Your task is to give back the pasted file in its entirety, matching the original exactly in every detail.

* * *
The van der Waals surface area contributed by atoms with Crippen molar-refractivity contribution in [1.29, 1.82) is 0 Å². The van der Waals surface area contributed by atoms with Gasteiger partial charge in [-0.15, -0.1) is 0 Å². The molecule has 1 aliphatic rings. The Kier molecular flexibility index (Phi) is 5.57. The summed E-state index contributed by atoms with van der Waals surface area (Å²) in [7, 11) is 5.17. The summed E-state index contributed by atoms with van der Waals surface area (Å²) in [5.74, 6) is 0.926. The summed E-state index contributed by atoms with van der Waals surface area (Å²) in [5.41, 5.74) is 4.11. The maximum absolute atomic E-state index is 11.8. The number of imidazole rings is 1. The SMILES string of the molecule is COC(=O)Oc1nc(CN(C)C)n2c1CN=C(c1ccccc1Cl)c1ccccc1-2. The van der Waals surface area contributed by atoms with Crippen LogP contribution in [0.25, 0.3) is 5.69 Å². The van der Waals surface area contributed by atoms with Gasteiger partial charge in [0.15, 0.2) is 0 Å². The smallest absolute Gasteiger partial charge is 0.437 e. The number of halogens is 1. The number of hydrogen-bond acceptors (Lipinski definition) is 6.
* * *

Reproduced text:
The van der Waals surface area contributed by atoms with Crippen molar-refractivity contribution in [1.29, 1.82) is 0 Å². The van der Waals surface area contributed by atoms with Gasteiger partial charge in [-0.15, -0.1) is 0 Å². The molecule has 1 aliphatic rings. The Kier molecular flexibility index (Phi) is 5.57. The summed E-state index contributed by atoms with van der Waals surface area (Å²) in [7, 11) is 5.17. The summed E-state index contributed by atoms with van der Waals surface area (Å²) in [5.74, 6) is 0.926. The summed E-state index contributed by atoms with van der Waals surface area (Å²) in [5.41, 5.74) is 4.11. The maximum absolute atomic E-state index is 11.8. The number of imidazole rings is 1. The SMILES string of the molecule is COC(=O)Oc1nc(CN(C)C)n2c1CN=C(c1ccccc1Cl)c1ccccc1-2. The van der Waals surface area contributed by atoms with Crippen LogP contribution in [0.25, 0.3) is 5.69 Å². The van der Waals surface area contributed by atoms with Gasteiger partial charge in [0.15, 0.2) is 0 Å². The smallest absolute Gasteiger partial charge is 0.437 e. The number of halogens is 1. The number of hydrogen-bond acceptors (Lipinski definition) is 6.